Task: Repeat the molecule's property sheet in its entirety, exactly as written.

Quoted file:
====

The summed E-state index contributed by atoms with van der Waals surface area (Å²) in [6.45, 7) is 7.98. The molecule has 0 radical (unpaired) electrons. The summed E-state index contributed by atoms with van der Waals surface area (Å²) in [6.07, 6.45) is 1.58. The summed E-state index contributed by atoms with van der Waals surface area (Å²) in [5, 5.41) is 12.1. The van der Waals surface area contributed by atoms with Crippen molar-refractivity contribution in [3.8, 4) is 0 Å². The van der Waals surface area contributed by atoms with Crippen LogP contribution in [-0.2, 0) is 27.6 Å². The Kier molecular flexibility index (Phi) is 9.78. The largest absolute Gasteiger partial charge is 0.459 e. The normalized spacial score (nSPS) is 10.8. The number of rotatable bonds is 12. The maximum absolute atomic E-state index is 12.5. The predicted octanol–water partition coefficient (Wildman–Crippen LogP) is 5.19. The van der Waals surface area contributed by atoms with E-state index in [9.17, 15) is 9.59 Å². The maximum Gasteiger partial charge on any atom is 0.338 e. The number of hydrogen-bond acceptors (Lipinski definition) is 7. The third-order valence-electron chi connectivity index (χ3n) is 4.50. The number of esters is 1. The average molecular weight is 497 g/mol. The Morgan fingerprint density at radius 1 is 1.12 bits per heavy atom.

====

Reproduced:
The summed E-state index contributed by atoms with van der Waals surface area (Å²) in [6.45, 7) is 7.98. The molecule has 0 radical (unpaired) electrons. The summed E-state index contributed by atoms with van der Waals surface area (Å²) in [6.07, 6.45) is 1.58. The summed E-state index contributed by atoms with van der Waals surface area (Å²) in [5, 5.41) is 12.1. The van der Waals surface area contributed by atoms with Crippen molar-refractivity contribution in [3.8, 4) is 0 Å². The van der Waals surface area contributed by atoms with Crippen LogP contribution in [-0.2, 0) is 27.6 Å². The Kier molecular flexibility index (Phi) is 9.78. The largest absolute Gasteiger partial charge is 0.459 e. The normalized spacial score (nSPS) is 10.8. The number of rotatable bonds is 12. The maximum absolute atomic E-state index is 12.5. The predicted octanol–water partition coefficient (Wildman–Crippen LogP) is 5.19. The van der Waals surface area contributed by atoms with E-state index in [9.17, 15) is 9.59 Å². The maximum Gasteiger partial charge on any atom is 0.338 e. The number of hydrogen-bond acceptors (Lipinski definition) is 7. The third-order valence-electron chi connectivity index (χ3n) is 4.50. The number of esters is 1. The average molecular weight is 497 g/mol. The Morgan fingerprint density at radius 1 is 1.12 bits per heavy atom.